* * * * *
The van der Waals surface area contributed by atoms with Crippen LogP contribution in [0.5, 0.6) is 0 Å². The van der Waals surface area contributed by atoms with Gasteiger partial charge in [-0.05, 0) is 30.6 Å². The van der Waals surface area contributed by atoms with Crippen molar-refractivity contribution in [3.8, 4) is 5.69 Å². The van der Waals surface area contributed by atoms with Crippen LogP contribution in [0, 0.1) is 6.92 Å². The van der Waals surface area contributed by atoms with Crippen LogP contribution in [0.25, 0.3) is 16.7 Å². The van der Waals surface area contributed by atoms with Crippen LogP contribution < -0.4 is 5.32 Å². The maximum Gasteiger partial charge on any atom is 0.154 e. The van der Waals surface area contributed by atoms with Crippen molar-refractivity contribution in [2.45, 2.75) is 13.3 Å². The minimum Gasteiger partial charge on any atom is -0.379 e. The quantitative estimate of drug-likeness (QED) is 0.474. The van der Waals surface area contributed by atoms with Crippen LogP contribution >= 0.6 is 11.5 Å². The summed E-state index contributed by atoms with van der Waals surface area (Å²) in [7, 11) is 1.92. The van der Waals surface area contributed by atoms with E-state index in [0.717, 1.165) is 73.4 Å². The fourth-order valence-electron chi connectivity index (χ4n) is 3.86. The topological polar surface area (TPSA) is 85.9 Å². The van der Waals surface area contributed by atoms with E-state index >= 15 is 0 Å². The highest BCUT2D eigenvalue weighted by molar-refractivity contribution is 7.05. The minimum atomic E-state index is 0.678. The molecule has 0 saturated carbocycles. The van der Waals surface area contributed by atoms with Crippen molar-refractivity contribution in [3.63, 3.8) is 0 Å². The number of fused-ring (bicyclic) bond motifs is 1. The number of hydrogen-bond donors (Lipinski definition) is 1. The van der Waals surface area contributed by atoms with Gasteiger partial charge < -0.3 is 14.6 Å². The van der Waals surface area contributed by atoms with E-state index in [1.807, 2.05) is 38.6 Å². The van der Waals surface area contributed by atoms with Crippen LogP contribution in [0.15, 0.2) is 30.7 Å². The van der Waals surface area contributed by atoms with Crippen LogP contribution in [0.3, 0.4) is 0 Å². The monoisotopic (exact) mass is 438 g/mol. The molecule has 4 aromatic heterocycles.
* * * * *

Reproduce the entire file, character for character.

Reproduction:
The van der Waals surface area contributed by atoms with Crippen LogP contribution in [0.5, 0.6) is 0 Å². The van der Waals surface area contributed by atoms with Gasteiger partial charge in [-0.05, 0) is 30.6 Å². The van der Waals surface area contributed by atoms with Crippen molar-refractivity contribution in [3.8, 4) is 5.69 Å². The van der Waals surface area contributed by atoms with Crippen LogP contribution in [0, 0.1) is 6.92 Å². The van der Waals surface area contributed by atoms with Crippen LogP contribution in [0.25, 0.3) is 16.7 Å². The van der Waals surface area contributed by atoms with Crippen LogP contribution < -0.4 is 5.32 Å². The maximum Gasteiger partial charge on any atom is 0.154 e. The van der Waals surface area contributed by atoms with Crippen molar-refractivity contribution in [2.45, 2.75) is 13.3 Å². The minimum Gasteiger partial charge on any atom is -0.379 e. The quantitative estimate of drug-likeness (QED) is 0.474. The van der Waals surface area contributed by atoms with Crippen LogP contribution >= 0.6 is 11.5 Å². The summed E-state index contributed by atoms with van der Waals surface area (Å²) in [7, 11) is 1.92. The van der Waals surface area contributed by atoms with E-state index in [0.717, 1.165) is 73.4 Å². The fourth-order valence-electron chi connectivity index (χ4n) is 3.86. The topological polar surface area (TPSA) is 85.9 Å². The van der Waals surface area contributed by atoms with E-state index >= 15 is 0 Å². The highest BCUT2D eigenvalue weighted by molar-refractivity contribution is 7.05. The minimum atomic E-state index is 0.678. The molecule has 0 saturated carbocycles. The van der Waals surface area contributed by atoms with Crippen molar-refractivity contribution in [3.63, 3.8) is 0 Å². The number of fused-ring (bicyclic) bond motifs is 1. The number of hydrogen-bond donors (Lipinski definition) is 1. The van der Waals surface area contributed by atoms with Gasteiger partial charge < -0.3 is 14.6 Å². The van der Waals surface area contributed by atoms with E-state index in [1.807, 2.05) is 38.6 Å². The van der Waals surface area contributed by atoms with Crippen LogP contribution in [0.15, 0.2) is 30.7 Å². The van der Waals surface area contributed by atoms with Crippen LogP contribution in [0.3, 0.4) is 0 Å². The monoisotopic (exact) mass is 438 g/mol. The molecule has 4 aromatic heterocycles.